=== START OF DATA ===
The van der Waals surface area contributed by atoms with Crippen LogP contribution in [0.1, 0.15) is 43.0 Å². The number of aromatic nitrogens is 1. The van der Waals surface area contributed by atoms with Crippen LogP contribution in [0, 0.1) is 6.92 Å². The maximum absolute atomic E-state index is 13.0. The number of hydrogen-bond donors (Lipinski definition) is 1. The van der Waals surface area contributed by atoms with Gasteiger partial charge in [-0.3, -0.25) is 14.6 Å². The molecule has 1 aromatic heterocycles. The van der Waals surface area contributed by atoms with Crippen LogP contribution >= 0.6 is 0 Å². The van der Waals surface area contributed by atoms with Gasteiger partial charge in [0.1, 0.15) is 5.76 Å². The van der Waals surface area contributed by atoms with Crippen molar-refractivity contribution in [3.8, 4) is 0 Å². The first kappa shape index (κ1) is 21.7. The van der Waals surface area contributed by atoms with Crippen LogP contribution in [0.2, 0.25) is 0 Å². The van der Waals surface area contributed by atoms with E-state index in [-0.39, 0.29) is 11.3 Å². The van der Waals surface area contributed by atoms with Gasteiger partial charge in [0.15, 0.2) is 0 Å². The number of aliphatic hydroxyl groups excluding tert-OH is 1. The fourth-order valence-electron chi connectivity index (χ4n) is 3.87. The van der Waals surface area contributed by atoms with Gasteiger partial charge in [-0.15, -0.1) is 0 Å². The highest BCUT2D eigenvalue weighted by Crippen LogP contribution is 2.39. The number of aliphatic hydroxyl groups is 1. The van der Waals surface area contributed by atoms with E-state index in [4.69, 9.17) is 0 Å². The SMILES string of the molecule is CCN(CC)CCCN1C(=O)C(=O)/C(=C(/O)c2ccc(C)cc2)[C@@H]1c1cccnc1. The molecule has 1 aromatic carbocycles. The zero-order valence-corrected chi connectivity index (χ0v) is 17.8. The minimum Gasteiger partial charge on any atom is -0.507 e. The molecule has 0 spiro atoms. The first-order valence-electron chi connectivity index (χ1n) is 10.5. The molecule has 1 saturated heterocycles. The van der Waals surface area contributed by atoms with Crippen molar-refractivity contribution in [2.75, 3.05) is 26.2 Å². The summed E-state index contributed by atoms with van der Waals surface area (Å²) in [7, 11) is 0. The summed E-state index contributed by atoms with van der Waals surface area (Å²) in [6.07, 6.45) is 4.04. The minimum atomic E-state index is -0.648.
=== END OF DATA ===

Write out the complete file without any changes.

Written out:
The van der Waals surface area contributed by atoms with Crippen LogP contribution in [0.1, 0.15) is 43.0 Å². The number of aromatic nitrogens is 1. The van der Waals surface area contributed by atoms with Crippen LogP contribution in [0, 0.1) is 6.92 Å². The maximum absolute atomic E-state index is 13.0. The number of hydrogen-bond donors (Lipinski definition) is 1. The van der Waals surface area contributed by atoms with Gasteiger partial charge in [-0.3, -0.25) is 14.6 Å². The molecule has 1 aromatic heterocycles. The van der Waals surface area contributed by atoms with Crippen LogP contribution >= 0.6 is 0 Å². The van der Waals surface area contributed by atoms with Gasteiger partial charge in [0.1, 0.15) is 5.76 Å². The van der Waals surface area contributed by atoms with Crippen molar-refractivity contribution in [3.8, 4) is 0 Å². The first kappa shape index (κ1) is 21.7. The van der Waals surface area contributed by atoms with Crippen LogP contribution in [0.2, 0.25) is 0 Å². The van der Waals surface area contributed by atoms with E-state index in [-0.39, 0.29) is 11.3 Å². The van der Waals surface area contributed by atoms with Gasteiger partial charge in [0.15, 0.2) is 0 Å². The number of aliphatic hydroxyl groups excluding tert-OH is 1. The fourth-order valence-electron chi connectivity index (χ4n) is 3.87. The van der Waals surface area contributed by atoms with Gasteiger partial charge in [-0.15, -0.1) is 0 Å². The highest BCUT2D eigenvalue weighted by Crippen LogP contribution is 2.39. The number of aliphatic hydroxyl groups is 1. The van der Waals surface area contributed by atoms with E-state index in [4.69, 9.17) is 0 Å². The SMILES string of the molecule is CCN(CC)CCCN1C(=O)C(=O)/C(=C(/O)c2ccc(C)cc2)[C@@H]1c1cccnc1. The molecule has 1 aromatic carbocycles. The zero-order valence-corrected chi connectivity index (χ0v) is 17.8. The minimum Gasteiger partial charge on any atom is -0.507 e. The molecule has 0 spiro atoms. The first-order valence-electron chi connectivity index (χ1n) is 10.5. The molecule has 1 saturated heterocycles. The van der Waals surface area contributed by atoms with Crippen molar-refractivity contribution in [2.75, 3.05) is 26.2 Å². The summed E-state index contributed by atoms with van der Waals surface area (Å²) in [7, 11) is 0. The summed E-state index contributed by atoms with van der Waals surface area (Å²) in [6.07, 6.45) is 4.04. The minimum atomic E-state index is -0.648.